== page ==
Three Approaches for Dealing With OTCs
There’s been much talk about over-the-counter (OTC) hearing aids since the FDA created a new class of devices to be sold at local big-box stores around the U.S.
You might have heard of OTCs from news outlets that are covering this historical change, representatives from hearing aid manufacturing companies who are strategizing with those in the audiology industry to ensure continued sales of their product lines or forums from professional organizations.
Everyone has something different to say about OTCs, so this Ask Fuel First question is: What exactly is an OTC?
To explain what OTCs are, we need to get the vocabulary right.
The medical devices commonly referred to as hearing aids that were only obtainable through hearing health care professionals who were licensed are now called prescription hearing aids.
Over-the-counter hearing aids are now defined as units that can be purchased without the assistance of a licensed provider. This means anyone can buy them in brick-and-mortar and big-box stores, online, and yes, even from an audiology provider.
The confusion comes when those of us who have been in this profession for a long time take a step back and remember that hearing devices have been available online and in stores for a long time! They are called personal sound amplification products (PSAPs). These devices look very similar to what we now call prescription hearing aids, but they lack sophistication.
PSAPs are not alternatives to hearing aids and should not be marketed to help those with hearing loss. Their only purpose is to boost or amplify sounds for normal-hearing individuals. While most companies have veered from the PSAP’s original purpose and marketed them directly to people with hearing loss anyway, they suffer no consequences from the FDA for their advertising.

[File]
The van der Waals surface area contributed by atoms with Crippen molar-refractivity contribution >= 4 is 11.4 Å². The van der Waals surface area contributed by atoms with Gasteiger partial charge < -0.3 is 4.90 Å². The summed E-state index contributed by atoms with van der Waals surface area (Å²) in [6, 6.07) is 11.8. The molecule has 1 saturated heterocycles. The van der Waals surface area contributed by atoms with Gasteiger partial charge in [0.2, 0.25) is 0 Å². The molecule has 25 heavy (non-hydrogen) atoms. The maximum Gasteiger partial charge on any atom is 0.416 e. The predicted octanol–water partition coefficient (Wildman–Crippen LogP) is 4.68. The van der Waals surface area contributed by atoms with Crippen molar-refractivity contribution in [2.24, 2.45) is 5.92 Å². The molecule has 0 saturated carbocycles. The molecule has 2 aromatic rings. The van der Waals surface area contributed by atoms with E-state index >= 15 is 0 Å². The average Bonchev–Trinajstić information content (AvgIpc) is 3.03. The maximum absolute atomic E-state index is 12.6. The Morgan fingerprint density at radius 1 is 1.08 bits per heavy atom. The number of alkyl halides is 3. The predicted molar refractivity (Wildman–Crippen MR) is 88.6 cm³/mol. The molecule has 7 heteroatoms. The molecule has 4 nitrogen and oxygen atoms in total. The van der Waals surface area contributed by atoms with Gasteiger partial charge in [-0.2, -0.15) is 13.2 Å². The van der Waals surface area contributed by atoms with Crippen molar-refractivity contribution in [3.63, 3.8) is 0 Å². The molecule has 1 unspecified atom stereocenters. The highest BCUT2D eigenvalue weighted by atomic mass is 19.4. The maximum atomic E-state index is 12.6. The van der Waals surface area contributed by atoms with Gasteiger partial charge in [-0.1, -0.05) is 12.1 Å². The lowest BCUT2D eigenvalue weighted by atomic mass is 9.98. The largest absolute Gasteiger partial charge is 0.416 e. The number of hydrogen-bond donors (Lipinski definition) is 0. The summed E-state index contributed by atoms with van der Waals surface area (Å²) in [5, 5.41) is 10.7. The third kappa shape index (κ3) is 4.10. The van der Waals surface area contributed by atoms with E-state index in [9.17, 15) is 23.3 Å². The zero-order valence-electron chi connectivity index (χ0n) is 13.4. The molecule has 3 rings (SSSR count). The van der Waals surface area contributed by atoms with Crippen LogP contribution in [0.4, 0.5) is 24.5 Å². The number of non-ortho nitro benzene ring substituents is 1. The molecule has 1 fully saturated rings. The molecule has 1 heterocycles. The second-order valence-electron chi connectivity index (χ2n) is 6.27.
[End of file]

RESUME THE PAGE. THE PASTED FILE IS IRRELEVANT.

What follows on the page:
While the sales channel for OTC hearing aids looks similar to PSAPs, don’t let that fool you into thinking that these two products are equitable. They aren’t.
FDA Parameters for OTCs
The final FDA ruling published last year that defined the parameters for OTCs allowed for excellent research and design processes to shine through. As a result, there are no limitations to these devices’ sophistication, intelligence or technological capabilities.
However, OTCs do have some restrictions imposed by the FDA for certain aspects, such as who can use them. Manufacturers must have marked warning labels encouraging consumers to seek professional help if they suffer from specific symptoms, provide a comprehensive instruction manual and clearly state their return policy on the packaging.
OTCs are intended for individuals 18 and older with a perceived mild to moderate hearing loss. Other than a few considerations on their capabilities for loudness so that they assist ONLY mild to moderate hearing losses, the rest of the specifications for OTCs are up to the manufacturer.
OTCs: Highly Capable Devices